How do you value your injury claim?  Well, you can come up with whatever valuation you want.  You’re totally entitled to whatever opinion you would like to hold.  But when push comes to shove, don’t you think it makes sense to listen to someone who professionally deals with valuing personal injury claims in North Carolina every day?  In other words, which opinion of an injury claim value do you think is more likely to be accurate – the opinion of the person in the accident, or the opinion of a personal injury attorney with 20 years of experience handling injury claims in North Carolina?

I get it.  You’re the one who suffered.  You’re the one who has lost time and money.  You have a strong feeling about what your case is worth.  I totally get it.  But what you have to remember is that YOU CAN’T be on the jury trying your case!  Your jury will consist of 12 randos that don’t know you, don’t care about you, and are frankly probably put out that they have to be there to hear you complain about this in the first place.  You have to take that into consideration, as well as a myriad of other factors that you probably have never even thought of.  But guess who has thought of them?  An experienced personal injury attorney!  That’s who!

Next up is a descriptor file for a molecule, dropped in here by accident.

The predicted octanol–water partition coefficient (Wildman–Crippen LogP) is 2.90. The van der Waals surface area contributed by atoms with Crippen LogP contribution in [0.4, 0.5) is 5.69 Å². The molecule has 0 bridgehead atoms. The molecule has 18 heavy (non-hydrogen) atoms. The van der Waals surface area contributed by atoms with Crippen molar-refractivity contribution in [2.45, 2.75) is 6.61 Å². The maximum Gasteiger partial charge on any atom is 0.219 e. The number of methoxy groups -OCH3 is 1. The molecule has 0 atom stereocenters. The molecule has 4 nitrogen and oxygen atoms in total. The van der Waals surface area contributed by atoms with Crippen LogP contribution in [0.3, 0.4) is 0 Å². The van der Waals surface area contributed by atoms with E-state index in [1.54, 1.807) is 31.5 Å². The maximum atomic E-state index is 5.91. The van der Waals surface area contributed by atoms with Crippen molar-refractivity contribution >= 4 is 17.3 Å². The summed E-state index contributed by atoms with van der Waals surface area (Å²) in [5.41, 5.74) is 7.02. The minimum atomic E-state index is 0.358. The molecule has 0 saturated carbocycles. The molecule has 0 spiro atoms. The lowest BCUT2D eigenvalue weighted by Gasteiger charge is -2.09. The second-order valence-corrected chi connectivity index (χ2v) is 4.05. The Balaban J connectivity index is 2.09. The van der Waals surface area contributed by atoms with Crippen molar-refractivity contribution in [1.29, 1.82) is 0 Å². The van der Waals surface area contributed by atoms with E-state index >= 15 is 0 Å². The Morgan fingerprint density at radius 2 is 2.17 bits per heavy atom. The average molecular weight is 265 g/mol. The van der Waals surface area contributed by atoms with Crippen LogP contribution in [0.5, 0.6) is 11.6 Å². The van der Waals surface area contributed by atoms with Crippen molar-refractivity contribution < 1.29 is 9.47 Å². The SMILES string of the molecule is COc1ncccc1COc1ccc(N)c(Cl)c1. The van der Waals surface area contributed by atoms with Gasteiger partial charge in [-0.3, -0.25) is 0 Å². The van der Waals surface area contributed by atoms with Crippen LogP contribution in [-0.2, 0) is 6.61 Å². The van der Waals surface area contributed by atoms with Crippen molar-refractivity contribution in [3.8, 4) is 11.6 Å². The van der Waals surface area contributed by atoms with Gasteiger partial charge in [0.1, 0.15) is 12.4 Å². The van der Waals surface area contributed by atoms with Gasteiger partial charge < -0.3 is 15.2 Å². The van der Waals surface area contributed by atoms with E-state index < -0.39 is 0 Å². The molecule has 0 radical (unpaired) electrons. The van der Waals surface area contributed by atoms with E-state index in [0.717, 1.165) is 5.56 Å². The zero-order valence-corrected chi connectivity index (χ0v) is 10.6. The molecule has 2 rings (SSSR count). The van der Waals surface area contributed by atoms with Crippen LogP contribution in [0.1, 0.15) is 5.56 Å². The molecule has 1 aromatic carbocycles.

This is my job.  This is what I do for a living.  This is what I do to feed, clothe, and educate my children.  Don’t you think I take it very seriously?  Of course, I take into consideration your personal experience with your claim, but what you have to understand is that is NOT the driving factor of value in your claim.  There’s a ton to consider, and this is what you’re paying me to do.

You don’t have to listen to a professional’s opinion if you don’t want to.  But you ignore it to your peril.

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Personal Injury Claim Depositions

Part of the dirty work of litigation is having to go through depositions.  As I explain that to my daughter, a deposition is a meeting where attorneys try to catch other attorney’s clients in telling lies or not knowing what they’re talking about while their attorney watches and tries to stop them.  It’s really dumb!

But it’s part of what we do.  When my clients are deposed, generally I give them the following guidelines to help them understand how to respond.


Tell the truth

Answer ONLY the question you are ASKED

  • Do not volunteer extras; just answer what you are asked
  • Think before you speak. A short pause to gather your thoughts and make sure you understand the question and your answer is fine

Answer ONLY when you understand the question

  • Make sure you understand what they are asking for, and then answer ONLY what you are asked

You can only testify to what you know

  • “I don’t know” is a completely acceptable answer
  • If you don’t know, don’t guess or try to be helpful in a response

Be careful how you answer